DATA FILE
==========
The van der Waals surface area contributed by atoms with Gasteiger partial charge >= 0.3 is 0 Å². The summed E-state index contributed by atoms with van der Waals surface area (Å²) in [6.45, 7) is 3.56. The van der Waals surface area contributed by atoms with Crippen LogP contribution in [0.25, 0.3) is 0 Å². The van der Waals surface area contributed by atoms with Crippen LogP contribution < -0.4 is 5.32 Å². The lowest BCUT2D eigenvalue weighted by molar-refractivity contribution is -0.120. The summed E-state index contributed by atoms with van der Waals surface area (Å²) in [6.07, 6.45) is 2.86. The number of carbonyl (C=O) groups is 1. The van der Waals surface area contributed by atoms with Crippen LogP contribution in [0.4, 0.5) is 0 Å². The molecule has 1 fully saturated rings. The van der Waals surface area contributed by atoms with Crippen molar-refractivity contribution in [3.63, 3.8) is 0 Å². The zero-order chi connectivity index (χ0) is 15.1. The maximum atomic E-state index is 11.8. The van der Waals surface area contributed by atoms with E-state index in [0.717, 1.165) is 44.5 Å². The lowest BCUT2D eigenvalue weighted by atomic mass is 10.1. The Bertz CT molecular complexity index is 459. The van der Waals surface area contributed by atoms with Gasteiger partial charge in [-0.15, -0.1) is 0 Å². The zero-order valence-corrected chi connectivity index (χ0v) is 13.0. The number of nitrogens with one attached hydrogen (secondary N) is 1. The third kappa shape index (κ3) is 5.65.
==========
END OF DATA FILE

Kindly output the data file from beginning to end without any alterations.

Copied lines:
The van der Waals surface area contributed by atoms with Gasteiger partial charge >= 0.3 is 0 Å². The summed E-state index contributed by atoms with van der Waals surface area (Å²) in [6.45, 7) is 3.56. The van der Waals surface area contributed by atoms with Crippen LogP contribution in [0.25, 0.3) is 0 Å². The van der Waals surface area contributed by atoms with Crippen LogP contribution < -0.4 is 5.32 Å². The lowest BCUT2D eigenvalue weighted by molar-refractivity contribution is -0.120. The summed E-state index contributed by atoms with van der Waals surface area (Å²) in [6.07, 6.45) is 2.86. The number of carbonyl (C=O) groups is 1. The van der Waals surface area contributed by atoms with Crippen LogP contribution in [0.4, 0.5) is 0 Å². The molecule has 1 fully saturated rings. The van der Waals surface area contributed by atoms with Crippen molar-refractivity contribution in [3.63, 3.8) is 0 Å². The zero-order chi connectivity index (χ0) is 15.1. The maximum atomic E-state index is 11.8. The van der Waals surface area contributed by atoms with E-state index in [0.717, 1.165) is 44.5 Å². The lowest BCUT2D eigenvalue weighted by atomic mass is 10.1. The Bertz CT molecular complexity index is 459. The van der Waals surface area contributed by atoms with Gasteiger partial charge in [-0.15, -0.1) is 0 Å². The zero-order valence-corrected chi connectivity index (χ0v) is 13.0. The number of nitrogens with one attached hydrogen (secondary N) is 1. The third kappa shape index (κ3) is 5.65.